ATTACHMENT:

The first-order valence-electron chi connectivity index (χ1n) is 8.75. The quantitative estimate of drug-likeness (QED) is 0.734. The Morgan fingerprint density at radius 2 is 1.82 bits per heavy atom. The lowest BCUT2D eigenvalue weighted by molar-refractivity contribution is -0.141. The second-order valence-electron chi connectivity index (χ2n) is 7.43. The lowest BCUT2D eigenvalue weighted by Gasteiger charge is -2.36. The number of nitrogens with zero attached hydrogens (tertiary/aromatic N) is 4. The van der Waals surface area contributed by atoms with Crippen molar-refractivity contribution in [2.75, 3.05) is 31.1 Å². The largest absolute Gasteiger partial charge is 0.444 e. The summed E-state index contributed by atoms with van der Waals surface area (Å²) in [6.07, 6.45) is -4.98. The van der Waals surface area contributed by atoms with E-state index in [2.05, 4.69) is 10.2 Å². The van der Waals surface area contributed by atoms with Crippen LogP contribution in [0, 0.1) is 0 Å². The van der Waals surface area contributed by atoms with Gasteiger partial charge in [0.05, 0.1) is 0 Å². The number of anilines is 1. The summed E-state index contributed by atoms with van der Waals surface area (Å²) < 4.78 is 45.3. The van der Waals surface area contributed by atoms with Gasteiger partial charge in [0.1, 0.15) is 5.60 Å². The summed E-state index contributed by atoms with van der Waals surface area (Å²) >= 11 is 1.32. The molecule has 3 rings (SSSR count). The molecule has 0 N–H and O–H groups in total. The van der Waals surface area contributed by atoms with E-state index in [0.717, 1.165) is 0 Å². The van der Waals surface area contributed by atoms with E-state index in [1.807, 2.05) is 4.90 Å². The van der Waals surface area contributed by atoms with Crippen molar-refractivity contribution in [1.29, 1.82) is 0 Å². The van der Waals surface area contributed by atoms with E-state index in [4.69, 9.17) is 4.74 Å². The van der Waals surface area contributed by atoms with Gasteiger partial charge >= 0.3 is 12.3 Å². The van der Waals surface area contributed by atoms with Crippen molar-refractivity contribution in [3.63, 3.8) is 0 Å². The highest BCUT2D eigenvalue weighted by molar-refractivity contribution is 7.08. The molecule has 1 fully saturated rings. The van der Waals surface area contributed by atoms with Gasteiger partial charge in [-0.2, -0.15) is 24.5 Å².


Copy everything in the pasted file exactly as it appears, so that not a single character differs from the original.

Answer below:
The first-order valence-electron chi connectivity index (χ1n) is 8.75. The quantitative estimate of drug-likeness (QED) is 0.734. The Morgan fingerprint density at radius 2 is 1.82 bits per heavy atom. The lowest BCUT2D eigenvalue weighted by molar-refractivity contribution is -0.141. The second-order valence-electron chi connectivity index (χ2n) is 7.43. The lowest BCUT2D eigenvalue weighted by Gasteiger charge is -2.36. The number of nitrogens with zero attached hydrogens (tertiary/aromatic N) is 4. The van der Waals surface area contributed by atoms with Crippen molar-refractivity contribution in [2.75, 3.05) is 31.1 Å². The largest absolute Gasteiger partial charge is 0.444 e. The summed E-state index contributed by atoms with van der Waals surface area (Å²) in [6.07, 6.45) is -4.98. The van der Waals surface area contributed by atoms with E-state index in [2.05, 4.69) is 10.2 Å². The van der Waals surface area contributed by atoms with Crippen LogP contribution in [0, 0.1) is 0 Å². The van der Waals surface area contributed by atoms with Gasteiger partial charge in [0.05, 0.1) is 0 Å². The number of anilines is 1. The summed E-state index contributed by atoms with van der Waals surface area (Å²) < 4.78 is 45.3. The van der Waals surface area contributed by atoms with Gasteiger partial charge in [0.1, 0.15) is 5.60 Å². The summed E-state index contributed by atoms with van der Waals surface area (Å²) >= 11 is 1.32. The molecule has 3 rings (SSSR count). The molecule has 0 N–H and O–H groups in total. The van der Waals surface area contributed by atoms with E-state index in [0.717, 1.165) is 0 Å². The van der Waals surface area contributed by atoms with E-state index in [1.807, 2.05) is 4.90 Å². The van der Waals surface area contributed by atoms with Crippen molar-refractivity contribution in [1.29, 1.82) is 0 Å². The van der Waals surface area contributed by atoms with E-state index in [4.69, 9.17) is 4.74 Å². The van der Waals surface area contributed by atoms with Gasteiger partial charge >= 0.3 is 12.3 Å². The van der Waals surface area contributed by atoms with Crippen molar-refractivity contribution in [3.63, 3.8) is 0 Å². The highest BCUT2D eigenvalue weighted by molar-refractivity contribution is 7.08. The molecule has 1 fully saturated rings. The van der Waals surface area contributed by atoms with Gasteiger partial charge in [-0.2, -0.15) is 24.5 Å².